Ecological study design.

School children (age 12) in the U.K. (N=1,974), 51% trained, 49% no training.


8 bicycle training courses with curricula meeting Transportation Research Laboratory criteria.

Courses had 4-8 separate 1- 1(1/2) hour sessions and included training on public roads and playgrounds and off-road practice areas.


Knowledge quiz, practical skills test, cycling logs.

Children tested about 2 years after completing courses.

Group matched by age, sex, cycling experience and educational achievement.

Biases in instructor abilities randomized by selecting children from a range of primary schools.


Trained children more likely to score a "safe" rating on skills test (p<0.001), score higher on knowledge test (p<0.005) and more likely to own or wear a helmet (p<0.001) than untrained children.

No difference found for cycling exposure.

Study quality and conclusions

Good quality study.

Training children to ride safely has a positive effect on their cycling practices at least 2 years post training.

Children trained with problem solving multi-stage course curricula demonstrated best results.

Summary of bicycle skills training studies

The studies reviewed above were unable to demonstrate a positive effect of bicycle skills training for changes in observed cycling behavior or reduction in injuries. Two studies reviewed above were unable to demonstrate a positive effect of bicycle skills training for changes in observed cycling behavior or reduction in injuries. The study by Savill and colleagues evaluated the long term effect of a number of skills training programs currently used in the U.K. and was able to demonstrate improvement in cycling skills, knowledge and helmet use in the group of children who received training.

The monograph "Training Programs for Bicycle Safety" reviewed 27 educational programs for children and adults. The most comprehensive programs have all incorporated helmet education, traffic rules, safety guidelines, and on-bike training into their curricula. Six of these programs have been evaluated and shown to be effective in increasing participant's knowledge and observed riding skills. There has been little evaluation of program effectiveness in reducing injuries, or evaluation of long-term program effects. The best study evaluating the effect of skill training on injuries (a population-based case control study from Melbourne, Australia) indicated that this type of education did not reduce injuries but appeared to actually increase injuries. This negative effect was stronger among children whose parents didn't cycle, among low SES groups and you nger children. The authors suggest skills training might produce harmful effects in some children, perhaps due to inadvertent encouragement of risk taking behavior or of bicycling without proper supervision.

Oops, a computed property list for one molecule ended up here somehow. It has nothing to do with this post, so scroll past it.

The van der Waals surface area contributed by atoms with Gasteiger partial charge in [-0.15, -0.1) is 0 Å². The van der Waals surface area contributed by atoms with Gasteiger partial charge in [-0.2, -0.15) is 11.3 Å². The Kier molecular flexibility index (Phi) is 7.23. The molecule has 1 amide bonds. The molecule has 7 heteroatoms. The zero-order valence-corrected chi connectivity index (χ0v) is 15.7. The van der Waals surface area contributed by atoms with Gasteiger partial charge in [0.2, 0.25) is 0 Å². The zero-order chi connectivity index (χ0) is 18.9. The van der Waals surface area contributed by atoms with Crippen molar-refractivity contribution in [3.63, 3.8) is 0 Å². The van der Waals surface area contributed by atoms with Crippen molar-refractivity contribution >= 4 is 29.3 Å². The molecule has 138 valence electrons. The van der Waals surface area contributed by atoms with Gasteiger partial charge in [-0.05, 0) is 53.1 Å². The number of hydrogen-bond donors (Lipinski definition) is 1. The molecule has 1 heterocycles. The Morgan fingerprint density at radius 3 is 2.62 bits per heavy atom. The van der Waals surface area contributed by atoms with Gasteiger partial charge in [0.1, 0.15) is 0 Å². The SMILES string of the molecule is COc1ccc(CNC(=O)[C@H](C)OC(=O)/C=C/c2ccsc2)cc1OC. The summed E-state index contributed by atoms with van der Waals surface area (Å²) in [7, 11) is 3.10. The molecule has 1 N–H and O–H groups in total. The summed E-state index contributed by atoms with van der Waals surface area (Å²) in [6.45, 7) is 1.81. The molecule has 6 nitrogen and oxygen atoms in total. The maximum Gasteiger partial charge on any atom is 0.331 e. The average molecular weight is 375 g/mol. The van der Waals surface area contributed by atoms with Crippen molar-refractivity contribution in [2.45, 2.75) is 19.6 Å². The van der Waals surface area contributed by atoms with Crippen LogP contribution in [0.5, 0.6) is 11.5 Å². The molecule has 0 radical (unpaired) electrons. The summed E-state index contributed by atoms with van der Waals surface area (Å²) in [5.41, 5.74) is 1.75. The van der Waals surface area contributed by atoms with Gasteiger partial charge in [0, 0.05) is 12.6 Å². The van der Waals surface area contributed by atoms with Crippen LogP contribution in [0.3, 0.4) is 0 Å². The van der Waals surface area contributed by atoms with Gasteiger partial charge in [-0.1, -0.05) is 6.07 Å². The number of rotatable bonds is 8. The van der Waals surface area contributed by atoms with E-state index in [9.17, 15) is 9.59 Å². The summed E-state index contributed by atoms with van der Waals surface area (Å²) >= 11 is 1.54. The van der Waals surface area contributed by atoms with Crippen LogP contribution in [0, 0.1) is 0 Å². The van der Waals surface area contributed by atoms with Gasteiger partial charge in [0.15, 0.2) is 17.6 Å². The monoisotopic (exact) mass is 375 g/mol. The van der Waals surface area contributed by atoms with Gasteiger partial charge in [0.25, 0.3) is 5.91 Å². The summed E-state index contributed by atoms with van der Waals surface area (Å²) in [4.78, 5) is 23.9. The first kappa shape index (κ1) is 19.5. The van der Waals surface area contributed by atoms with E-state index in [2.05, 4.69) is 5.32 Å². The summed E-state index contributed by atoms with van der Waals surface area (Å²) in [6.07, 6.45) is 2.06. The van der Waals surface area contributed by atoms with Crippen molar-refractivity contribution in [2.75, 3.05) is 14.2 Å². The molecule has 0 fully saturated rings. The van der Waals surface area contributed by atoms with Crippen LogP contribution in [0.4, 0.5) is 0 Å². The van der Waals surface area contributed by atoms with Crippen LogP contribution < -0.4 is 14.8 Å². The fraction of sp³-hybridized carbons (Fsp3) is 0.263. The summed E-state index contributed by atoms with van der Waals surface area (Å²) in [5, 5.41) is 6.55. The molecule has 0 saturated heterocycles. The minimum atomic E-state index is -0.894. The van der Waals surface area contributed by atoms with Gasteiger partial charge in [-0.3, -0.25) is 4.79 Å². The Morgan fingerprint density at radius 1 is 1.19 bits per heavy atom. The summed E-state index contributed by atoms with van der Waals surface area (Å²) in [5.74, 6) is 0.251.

Recommendations on bicycle skills training

There have not been sufficient evaluations of bicycle skills training programs so recommendations are premature. Program effectiveness evaluations should compare program participants to a comparable group that did not receive training. Outcomes assessed should include number and types of crashes, the number and/or severity of injuries, the level of helmet use, and the number of bicyclists in the area. An ideal assessment should also measure the extent to which the learned program skills are retained correctly and for the long term.

Recommendations for future research

Bicycle education programs should be thoroughly evaluated before their implementation. Plans and funding for proper evaluation should be set forth at the beginning of the program.